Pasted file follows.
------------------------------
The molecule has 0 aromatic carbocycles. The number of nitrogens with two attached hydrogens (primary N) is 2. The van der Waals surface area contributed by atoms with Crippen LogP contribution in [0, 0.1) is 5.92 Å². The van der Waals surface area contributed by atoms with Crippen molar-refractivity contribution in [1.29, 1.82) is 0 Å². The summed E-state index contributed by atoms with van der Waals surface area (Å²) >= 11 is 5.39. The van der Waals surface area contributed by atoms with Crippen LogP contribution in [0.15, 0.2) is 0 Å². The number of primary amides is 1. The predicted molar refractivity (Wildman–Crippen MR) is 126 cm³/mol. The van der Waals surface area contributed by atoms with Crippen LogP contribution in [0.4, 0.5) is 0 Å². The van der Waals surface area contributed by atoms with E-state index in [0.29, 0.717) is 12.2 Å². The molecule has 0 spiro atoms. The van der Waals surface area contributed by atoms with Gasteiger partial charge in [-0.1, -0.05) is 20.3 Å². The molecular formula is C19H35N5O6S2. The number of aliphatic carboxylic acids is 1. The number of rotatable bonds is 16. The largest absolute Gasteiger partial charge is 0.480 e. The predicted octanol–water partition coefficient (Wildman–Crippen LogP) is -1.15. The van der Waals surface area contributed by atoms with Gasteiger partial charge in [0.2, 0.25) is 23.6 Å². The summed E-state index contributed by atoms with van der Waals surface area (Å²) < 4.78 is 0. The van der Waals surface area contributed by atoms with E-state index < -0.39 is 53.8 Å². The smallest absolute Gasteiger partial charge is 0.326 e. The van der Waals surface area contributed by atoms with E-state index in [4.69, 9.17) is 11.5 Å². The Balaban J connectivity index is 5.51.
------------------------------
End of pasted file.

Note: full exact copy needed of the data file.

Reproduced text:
The molecule has 0 aromatic carbocycles. The number of nitrogens with two attached hydrogens (primary N) is 2. The van der Waals surface area contributed by atoms with Crippen LogP contribution in [0, 0.1) is 5.92 Å². The van der Waals surface area contributed by atoms with Crippen molar-refractivity contribution in [1.29, 1.82) is 0 Å². The summed E-state index contributed by atoms with van der Waals surface area (Å²) >= 11 is 5.39. The van der Waals surface area contributed by atoms with Crippen LogP contribution in [0.15, 0.2) is 0 Å². The number of primary amides is 1. The predicted molar refractivity (Wildman–Crippen MR) is 126 cm³/mol. The van der Waals surface area contributed by atoms with Crippen LogP contribution in [0.4, 0.5) is 0 Å². The van der Waals surface area contributed by atoms with E-state index in [0.29, 0.717) is 12.2 Å². The molecule has 0 spiro atoms. The van der Waals surface area contributed by atoms with Gasteiger partial charge in [-0.1, -0.05) is 20.3 Å². The molecular formula is C19H35N5O6S2. The number of aliphatic carboxylic acids is 1. The number of rotatable bonds is 16. The largest absolute Gasteiger partial charge is 0.480 e. The predicted octanol–water partition coefficient (Wildman–Crippen LogP) is -1.15. The van der Waals surface area contributed by atoms with Gasteiger partial charge in [0.2, 0.25) is 23.6 Å². The summed E-state index contributed by atoms with van der Waals surface area (Å²) < 4.78 is 0. The van der Waals surface area contributed by atoms with E-state index < -0.39 is 53.8 Å². The smallest absolute Gasteiger partial charge is 0.326 e. The van der Waals surface area contributed by atoms with E-state index in [4.69, 9.17) is 11.5 Å². The Balaban J connectivity index is 5.51.